The big environmental organizations have mostly decided to work within these limitations. In the case of GMOs, that has meant trying to do everything but ban them, since state and local bans of governmentally approved seeds and foods fall directly under all four hammers. Instead they’re try to get federal agencies to deny applications for new GMOs or better regulate GM crops, or push for labeling of GMOs in food.

They have settled for “what can we get,” rather than asking, “what structural change do we need?” to guarantee that GMOs never see the light of day.

Such a strategy gives away the store without a fight — creating the illusion that GM crops can be controlled, and that the growth of GM foodstuffs is inevitable.


Reframing the Fight Against GMOs

For the problem isn’t GMOs, but the system of law that enables corporations to impose GMOs upon our communities without our consent.  If we’re to stop GMOs, we need to change the system itself.

In short, while we need a sustainable food movement, we can’t have one until we launch a democracy movement.

We’re not the first to strive for structural change. When the Abolitionists looked out at the constitutional landscape, slaves were invisible to the law — much in the way our communities are today.

Recognizing that it was the system of law itself that was the problem — and not that they needed to just better regulate slavery — they pioneered a movement that forced the system to work for them. Thus, they defined existing laws — which refused to recognize slaves as “persons” — as unjust. And then they proceeded to break those laws, openly, frontally, and without apology.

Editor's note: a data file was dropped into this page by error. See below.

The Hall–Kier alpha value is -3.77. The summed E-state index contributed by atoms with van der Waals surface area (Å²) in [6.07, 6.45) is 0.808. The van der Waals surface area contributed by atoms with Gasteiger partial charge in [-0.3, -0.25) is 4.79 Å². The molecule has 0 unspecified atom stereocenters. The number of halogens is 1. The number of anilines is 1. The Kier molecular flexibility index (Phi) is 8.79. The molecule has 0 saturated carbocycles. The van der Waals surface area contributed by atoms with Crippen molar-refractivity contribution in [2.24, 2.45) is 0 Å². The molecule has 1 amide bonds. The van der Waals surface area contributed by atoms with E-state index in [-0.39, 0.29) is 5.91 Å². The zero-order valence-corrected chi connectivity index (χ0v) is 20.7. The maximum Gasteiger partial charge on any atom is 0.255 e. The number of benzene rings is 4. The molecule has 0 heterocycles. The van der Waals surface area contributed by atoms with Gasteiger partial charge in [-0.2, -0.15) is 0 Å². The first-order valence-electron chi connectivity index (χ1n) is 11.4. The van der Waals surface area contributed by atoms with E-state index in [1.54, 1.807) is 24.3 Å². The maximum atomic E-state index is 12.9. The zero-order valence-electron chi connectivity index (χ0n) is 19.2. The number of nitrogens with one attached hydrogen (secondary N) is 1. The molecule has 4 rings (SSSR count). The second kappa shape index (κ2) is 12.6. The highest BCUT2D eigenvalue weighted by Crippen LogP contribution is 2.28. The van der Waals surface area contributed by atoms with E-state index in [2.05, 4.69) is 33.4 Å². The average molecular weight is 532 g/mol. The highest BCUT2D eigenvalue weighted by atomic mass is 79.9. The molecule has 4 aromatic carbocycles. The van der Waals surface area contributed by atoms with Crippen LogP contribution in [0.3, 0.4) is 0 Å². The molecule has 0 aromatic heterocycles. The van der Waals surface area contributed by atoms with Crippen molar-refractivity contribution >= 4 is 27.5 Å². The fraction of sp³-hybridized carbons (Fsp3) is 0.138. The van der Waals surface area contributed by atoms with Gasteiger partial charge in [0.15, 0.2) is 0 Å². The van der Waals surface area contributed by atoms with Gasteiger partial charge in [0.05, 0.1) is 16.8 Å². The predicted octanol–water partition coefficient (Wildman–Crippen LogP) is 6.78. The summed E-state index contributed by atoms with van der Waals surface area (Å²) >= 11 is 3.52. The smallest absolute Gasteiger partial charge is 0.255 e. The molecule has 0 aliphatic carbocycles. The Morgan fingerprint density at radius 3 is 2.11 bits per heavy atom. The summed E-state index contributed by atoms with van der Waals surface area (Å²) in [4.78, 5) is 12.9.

In so doing, they revealed how the system worked, in order to reach more and more people who would see that injustice and join their movement.

The fight against GMOs must follow a similar path, transforming itself into a movement by revealing how the current system denies community authority to build sustainable farm and food systems.


Community Civil Disobedience in the Name of Sustainability

In 2001, faced with an influx of factory farms and the state Legislature’s preemption of local lawmaking around farming, Wells Township, Penn., adopted a law banning agribusiness corporations from farming.

This ban on “corporate farming,” borrowed from similar laws adopted in Midwestern states, reflected a new understanding by communities: The problem wasn’t odor or water quality, but rather the corporatization of agriculture. Communities redefined the problem from being about factory farming, to being about a system of law, which authorizes corporations to define what food production looks like.

Wells was joined by other communities who passed laws which took on the key legal doctrines — those four hammers — which stand in the way of municipalities saying “no” to threats like factory farming and the ability to build environmental and economic sustainability.